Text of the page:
NATO tries to support Russia’s neighbors as Moscow attacks Ukraine on multiple fronts

Natalie Portman
By Natalie Portman 7 Min Read
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By Pavel Polityuk

KYIV (RockedBuzz via Reuters) – Russia said its forces had advanced into eastern Ukraine on Wednesday and Kyiv said Moscow was “planning something” in the south as NATO tried to shore up other countries fearing destabilization from part of Moscow.

The Ukrainian General Staff earlier said its troops had repulsed six Russian attacks in 24 hours in the eastern Donbass region, while Russian artillery had relentlessly shelled across the Dnipro River, including the city of Kherson in the south.

Winter weather hampered fighting on the ground and President Volodymyr Zelenskiy told citizens to expect a major Russian barrage this week on Ukraine’s stricken electricity infrastructure, which Moscow has been pounding roughly weekly since early October.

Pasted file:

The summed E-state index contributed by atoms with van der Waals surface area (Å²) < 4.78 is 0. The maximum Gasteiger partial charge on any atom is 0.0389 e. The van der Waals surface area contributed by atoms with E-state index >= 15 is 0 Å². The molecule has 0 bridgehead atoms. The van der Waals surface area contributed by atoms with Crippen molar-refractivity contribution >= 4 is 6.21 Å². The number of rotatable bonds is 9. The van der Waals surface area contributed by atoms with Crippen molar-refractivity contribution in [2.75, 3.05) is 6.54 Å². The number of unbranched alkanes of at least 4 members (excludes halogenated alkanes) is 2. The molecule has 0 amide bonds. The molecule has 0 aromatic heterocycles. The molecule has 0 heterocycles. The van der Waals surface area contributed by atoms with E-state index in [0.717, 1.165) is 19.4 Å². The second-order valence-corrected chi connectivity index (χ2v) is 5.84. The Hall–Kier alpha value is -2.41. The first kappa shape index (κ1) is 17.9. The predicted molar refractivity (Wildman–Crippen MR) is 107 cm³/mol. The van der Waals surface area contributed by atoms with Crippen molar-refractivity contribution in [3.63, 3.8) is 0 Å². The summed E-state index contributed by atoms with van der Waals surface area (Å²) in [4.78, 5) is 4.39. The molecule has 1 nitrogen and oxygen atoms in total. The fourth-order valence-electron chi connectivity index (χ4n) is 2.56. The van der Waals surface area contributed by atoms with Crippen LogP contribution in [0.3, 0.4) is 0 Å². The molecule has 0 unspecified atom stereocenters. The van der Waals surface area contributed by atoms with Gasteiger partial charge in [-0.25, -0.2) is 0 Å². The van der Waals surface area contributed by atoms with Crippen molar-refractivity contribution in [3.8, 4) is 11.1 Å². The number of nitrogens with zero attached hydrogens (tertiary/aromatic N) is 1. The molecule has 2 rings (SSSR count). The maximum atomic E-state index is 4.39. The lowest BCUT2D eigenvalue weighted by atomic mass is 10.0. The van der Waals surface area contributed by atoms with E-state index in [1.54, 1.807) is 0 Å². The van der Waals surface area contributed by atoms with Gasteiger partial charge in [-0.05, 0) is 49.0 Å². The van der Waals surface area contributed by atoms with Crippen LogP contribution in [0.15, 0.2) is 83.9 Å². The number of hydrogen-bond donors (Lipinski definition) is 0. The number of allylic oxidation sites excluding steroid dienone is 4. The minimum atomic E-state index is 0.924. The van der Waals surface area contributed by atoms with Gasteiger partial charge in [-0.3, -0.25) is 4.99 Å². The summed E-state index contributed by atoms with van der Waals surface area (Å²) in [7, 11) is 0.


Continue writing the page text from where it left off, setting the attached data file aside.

“These are President (Vladimir) Putin’s new goals. He is hitting them hard,” US Secretary of State Antony Blinken said after NATO talks in Bucharest.

Putin has focused his “fire and wrath” on Ukrainian civilians by bombing more than a third of its energy system that supplies electricity and water, but the strategy won’t work, Blinken said, adding that NATO was also worried about China’s ties. with Moscow.

NATO allies offered to help neighboring Moldova, Georgia and Bosnia on Wednesday, NATO Secretary General Jens Stoltenberg said, adding that they were all under pressure from Russia.

“If there is one lesson from Ukraine it is that we have to support them now,” Stoltenberg told a news conference, as Estonian Foreign Minister Urmas Reinsalu told RockedBuzz via Reuters “the beast also wants to take over the Western Balkans.”

Zelenskiy said Russian forces were attacking Ukrainian government-held areas of Donetsk and Luhansk provinces that make up eastern Donbass, as well as Kharkiv in the northeast, where Ukraine pushed them back in September.

“The situation at the front is difficult,” the president said in his nightly video address.